60 Years of the Village Pub
No Public House
For many years the village of Forest Town did not have a ‘Pub’. It had a Miners Welfare Institute which in the early years was for men only and it had the Forest Town Stores. This did have a license to sell beer, but if local people wanted to drink in a public house, they had to go further afield.
Way back in 1902 when the sinking of the colliery and village were still being planned, land was purchased by James Hole & Co (Brewers) of Newark with the intention of erecting fully licensed premises. This however took many years to happen.
In 1908 an ‘Off License’ was obtained for the Forest Town Stores which had been built across from Main Avenue. This continued as such until 1952 when it was obviously decided it was time for change and the village should have a public house.
Applications for a Pub License
On the 7th February 1952 there was not one, but two applications put forward to the Petty Sessions Annual Licensing Meeting at Mansfield. One was for the conversion of the Forest Town Stores and the other was for premises to be erected further up the village. Needless to say in those days there were religious groups that opposed the building of any such premises.
The applicant for James Holes, submitted local statistics of 836 houses within a half mile radius of their proposed public house, giving a licensing population of 4315. There was anticipated future housing development of 80 houses. It was stated that the nearest fully licensed house was the Ravensdale 1100 yards away, or the Dog and Duck over 3 miles in the opposite direction. There was no licensed house in New Clipstone.
The second applicant, for William Stones Ltd said that their first building would be a temporary one, as these were filling the [drinking] needs of the people. A more ambitious permanent building was planned for the future. Additionally they had already decided the name of ‘The Queen of Hearts’ .
During the proceedings various local people were heard from, among them were Arthur Waterfield, Stanley Dean, Sydney Bacon who all lived on Clipstone Road, and Ernest Draycott the tenant of the Forest Town Stores (employed by the National Coal Board).
Many local people signed petitions which made ‘an emphatic protest against the granting of a license for the increased facilities for the sale of intoxicating drink’. Additionally there was a written objection from the Free Church Council, Mansfield.
In the end the application from Holes, to convert the Forest Town Stores into a public house was granted. The application by Stones to build the Queen of Hearts was refused. The confirmation of the Justices License was given at Shire Hall, Nottingham on the 28 April 1952.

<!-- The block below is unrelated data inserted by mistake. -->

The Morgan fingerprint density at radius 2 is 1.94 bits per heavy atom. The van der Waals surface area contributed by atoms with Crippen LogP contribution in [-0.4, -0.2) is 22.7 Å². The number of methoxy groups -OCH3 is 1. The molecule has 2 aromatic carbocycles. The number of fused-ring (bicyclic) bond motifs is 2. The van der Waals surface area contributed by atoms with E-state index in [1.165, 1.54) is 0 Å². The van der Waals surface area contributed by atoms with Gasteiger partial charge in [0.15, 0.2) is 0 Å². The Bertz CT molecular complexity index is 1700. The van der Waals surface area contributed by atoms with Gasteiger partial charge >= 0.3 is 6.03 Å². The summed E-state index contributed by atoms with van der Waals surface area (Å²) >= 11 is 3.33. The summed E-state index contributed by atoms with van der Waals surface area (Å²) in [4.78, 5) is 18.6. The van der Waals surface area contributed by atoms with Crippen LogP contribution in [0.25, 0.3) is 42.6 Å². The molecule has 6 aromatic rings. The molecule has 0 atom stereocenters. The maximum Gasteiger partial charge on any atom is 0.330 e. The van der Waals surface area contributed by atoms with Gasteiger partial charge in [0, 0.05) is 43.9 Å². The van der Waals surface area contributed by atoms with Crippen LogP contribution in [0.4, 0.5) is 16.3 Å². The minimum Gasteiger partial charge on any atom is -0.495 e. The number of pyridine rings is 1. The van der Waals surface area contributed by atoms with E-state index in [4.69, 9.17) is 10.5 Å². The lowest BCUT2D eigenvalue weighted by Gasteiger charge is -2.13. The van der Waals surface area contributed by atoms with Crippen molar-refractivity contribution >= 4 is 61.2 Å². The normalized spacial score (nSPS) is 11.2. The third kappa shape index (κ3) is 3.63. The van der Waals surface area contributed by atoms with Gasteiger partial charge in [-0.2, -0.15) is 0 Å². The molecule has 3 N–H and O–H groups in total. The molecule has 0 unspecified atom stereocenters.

Work was soon in hand, and ‘before many weeks had passed the interior of the building had entirely altered in character. Where before there were living rooms and a shop, there was now three handsomely furnished bars grouped round a central servery’. The first tenant (Landlord) was Mr A E Draycott and his wife, who had formerly run the Forest Town Stores.
Invitations were sent out for a grand opening by Lt-Col. J N Charworth Musters DSO., TD., Dl., JP., Chairman of the local Bench, on the 17th December 1952. Guests included representatives of the Bench, the Police, Court Officials and the contractors responsible for the building, Adam Eastwoods Ltd of Warsop and Cockaynes Ltd of Sheffield for the furnishings.
In declaring the ‘Prince Charles’ open, Col Charworth Musters said “There may be many who think it is wrong for me to be in a public house and opening it today, but magistrates are human and most think a little bit of what you fancy does you good.” He added that too much drink did harm, and that magistrates were there to see that all public houses were well conducted.
He proposed the loyal toast declaring “The house has a good name” and added another toast “To the young prince whose name the hostel bore.” No indication is given of how many local people were invited to the opening event but Jack Osborne is pictured as the first customer served.
Sixty years on the pub is still serving customers.
Mansfield Chronicle Advertiser, Files in Notts Archives and Commemorative book. Article first printed in the Forest Town Crier December 2002